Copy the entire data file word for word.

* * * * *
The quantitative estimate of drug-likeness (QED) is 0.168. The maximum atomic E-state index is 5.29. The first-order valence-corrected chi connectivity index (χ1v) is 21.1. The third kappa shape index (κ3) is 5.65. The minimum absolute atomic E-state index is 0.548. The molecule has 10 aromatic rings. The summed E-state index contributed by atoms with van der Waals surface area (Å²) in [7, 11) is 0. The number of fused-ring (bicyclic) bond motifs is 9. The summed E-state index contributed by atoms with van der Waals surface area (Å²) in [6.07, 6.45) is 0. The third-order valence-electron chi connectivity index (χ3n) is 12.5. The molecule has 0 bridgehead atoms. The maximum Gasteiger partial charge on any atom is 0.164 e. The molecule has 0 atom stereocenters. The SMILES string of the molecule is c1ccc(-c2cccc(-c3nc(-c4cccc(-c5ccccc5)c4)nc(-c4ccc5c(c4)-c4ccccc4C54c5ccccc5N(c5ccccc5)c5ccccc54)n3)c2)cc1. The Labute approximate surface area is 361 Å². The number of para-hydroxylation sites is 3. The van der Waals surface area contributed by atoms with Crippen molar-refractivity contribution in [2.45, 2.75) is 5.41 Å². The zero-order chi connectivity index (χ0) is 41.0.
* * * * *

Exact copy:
The quantitative estimate of drug-likeness (QED) is 0.168. The maximum atomic E-state index is 5.29. The first-order valence-corrected chi connectivity index (χ1v) is 21.1. The third kappa shape index (κ3) is 5.65. The minimum absolute atomic E-state index is 0.548. The molecule has 10 aromatic rings. The summed E-state index contributed by atoms with van der Waals surface area (Å²) in [7, 11) is 0. The number of fused-ring (bicyclic) bond motifs is 9. The summed E-state index contributed by atoms with van der Waals surface area (Å²) in [6.07, 6.45) is 0. The third-order valence-electron chi connectivity index (χ3n) is 12.5. The molecule has 0 bridgehead atoms. The maximum Gasteiger partial charge on any atom is 0.164 e. The molecule has 0 atom stereocenters. The SMILES string of the molecule is c1ccc(-c2cccc(-c3nc(-c4cccc(-c5ccccc5)c4)nc(-c4ccc5c(c4)-c4ccccc4C54c5ccccc5N(c5ccccc5)c5ccccc54)n3)c2)cc1. The Labute approximate surface area is 361 Å². The number of para-hydroxylation sites is 3. The van der Waals surface area contributed by atoms with Crippen molar-refractivity contribution in [2.45, 2.75) is 5.41 Å². The zero-order chi connectivity index (χ0) is 41.0.